A recent report by Good Jobs Nations and Public Citizen shows that large federal contractors such as General Electric and United Technologies have been awarded billions of dollars in federal contracts while sending more than 50,000 jobs abroad.

“The Trump Administration continues to reward–not punish–US companies that offshore US jobs,” states the report.

Authors of the report compared information from a Department of Labor database and a database of US contracts with private vendors and found that the federal government has awarded $176 billion worth of contracts to companies that offshore jobs.

The report also said 41 percent of the top 100 federal contractors had offshored 58,913 jobs.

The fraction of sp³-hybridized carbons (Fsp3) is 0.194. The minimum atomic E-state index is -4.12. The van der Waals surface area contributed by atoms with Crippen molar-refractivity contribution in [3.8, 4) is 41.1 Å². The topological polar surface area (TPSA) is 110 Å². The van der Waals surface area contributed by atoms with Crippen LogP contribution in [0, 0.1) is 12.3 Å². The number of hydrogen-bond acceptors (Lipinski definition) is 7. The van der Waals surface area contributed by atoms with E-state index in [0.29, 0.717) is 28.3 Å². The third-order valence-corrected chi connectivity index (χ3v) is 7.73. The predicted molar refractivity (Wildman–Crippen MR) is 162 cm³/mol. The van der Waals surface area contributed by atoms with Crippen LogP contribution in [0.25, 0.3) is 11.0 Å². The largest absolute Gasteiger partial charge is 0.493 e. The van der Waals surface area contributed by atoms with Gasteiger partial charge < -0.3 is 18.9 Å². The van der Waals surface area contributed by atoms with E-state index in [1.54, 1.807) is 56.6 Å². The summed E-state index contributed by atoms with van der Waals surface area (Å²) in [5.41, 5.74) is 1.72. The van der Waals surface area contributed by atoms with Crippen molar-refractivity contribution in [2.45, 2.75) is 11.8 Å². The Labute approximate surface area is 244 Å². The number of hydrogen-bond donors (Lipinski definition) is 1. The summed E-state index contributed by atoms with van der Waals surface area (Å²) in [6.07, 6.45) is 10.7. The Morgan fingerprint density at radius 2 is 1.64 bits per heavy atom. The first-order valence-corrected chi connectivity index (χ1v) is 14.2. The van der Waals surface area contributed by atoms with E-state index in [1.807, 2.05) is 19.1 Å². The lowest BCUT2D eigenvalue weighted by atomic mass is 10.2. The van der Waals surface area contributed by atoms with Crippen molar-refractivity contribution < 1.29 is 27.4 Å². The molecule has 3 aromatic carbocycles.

The top ten offshoring private contractors are General Electric, United Technologies, Honeywell, Hewlett Packard, General Motors, Siemens, Dell, Ford, Textron, and IBM.

Peter Knowlton, president of United Electrical Workers (UE), was especially critical of GE for offshoring good-paying manufacturing jobs.

“GE has been awarded billions of dollars in federal contracts, (but) it continues to pursue a strategy of destroying unions and driving down wages to improve profits and shareholder value.”

UE has been in a battle with GE over the company’s plans to move hundreds of good-paying jobs out of its Erie, Pennsylvania factory.

Matt McCracken, UE Local 506 executive board member in Erie, said that when he started working for GE, GE’s Erie plant employed 15,000 workers.

Those jobs paid “good livable wage jobs, that gave your family some hope of a better future,” said McCracken.